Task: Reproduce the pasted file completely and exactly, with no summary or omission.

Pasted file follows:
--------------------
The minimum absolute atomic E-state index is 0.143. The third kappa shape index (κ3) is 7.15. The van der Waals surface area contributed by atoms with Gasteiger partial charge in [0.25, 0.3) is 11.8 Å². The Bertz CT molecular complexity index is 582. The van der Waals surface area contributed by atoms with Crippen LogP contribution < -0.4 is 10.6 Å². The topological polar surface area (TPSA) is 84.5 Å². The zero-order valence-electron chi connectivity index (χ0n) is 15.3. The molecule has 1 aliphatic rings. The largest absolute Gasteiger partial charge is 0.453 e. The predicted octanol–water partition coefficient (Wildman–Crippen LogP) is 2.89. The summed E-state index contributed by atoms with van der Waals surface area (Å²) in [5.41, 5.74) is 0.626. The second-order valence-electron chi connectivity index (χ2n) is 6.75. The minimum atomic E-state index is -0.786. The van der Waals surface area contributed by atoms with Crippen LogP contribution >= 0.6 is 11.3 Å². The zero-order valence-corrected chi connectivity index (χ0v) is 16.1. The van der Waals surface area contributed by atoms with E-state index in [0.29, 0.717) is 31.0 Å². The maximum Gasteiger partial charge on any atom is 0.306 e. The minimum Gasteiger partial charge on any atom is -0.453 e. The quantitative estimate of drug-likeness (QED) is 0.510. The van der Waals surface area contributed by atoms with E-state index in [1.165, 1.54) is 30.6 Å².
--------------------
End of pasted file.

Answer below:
The minimum absolute atomic E-state index is 0.143. The third kappa shape index (κ3) is 7.15. The van der Waals surface area contributed by atoms with Gasteiger partial charge in [0.25, 0.3) is 11.8 Å². The Bertz CT molecular complexity index is 582. The van der Waals surface area contributed by atoms with Crippen LogP contribution < -0.4 is 10.6 Å². The topological polar surface area (TPSA) is 84.5 Å². The zero-order valence-electron chi connectivity index (χ0n) is 15.3. The molecule has 1 aliphatic rings. The largest absolute Gasteiger partial charge is 0.453 e. The predicted octanol–water partition coefficient (Wildman–Crippen LogP) is 2.89. The summed E-state index contributed by atoms with van der Waals surface area (Å²) in [5.41, 5.74) is 0.626. The second-order valence-electron chi connectivity index (χ2n) is 6.75. The minimum atomic E-state index is -0.786. The van der Waals surface area contributed by atoms with Crippen LogP contribution >= 0.6 is 11.3 Å². The zero-order valence-corrected chi connectivity index (χ0v) is 16.1. The van der Waals surface area contributed by atoms with E-state index in [0.29, 0.717) is 31.0 Å². The maximum Gasteiger partial charge on any atom is 0.306 e. The minimum Gasteiger partial charge on any atom is -0.453 e. The quantitative estimate of drug-likeness (QED) is 0.510. The van der Waals surface area contributed by atoms with E-state index in [1.165, 1.54) is 30.6 Å².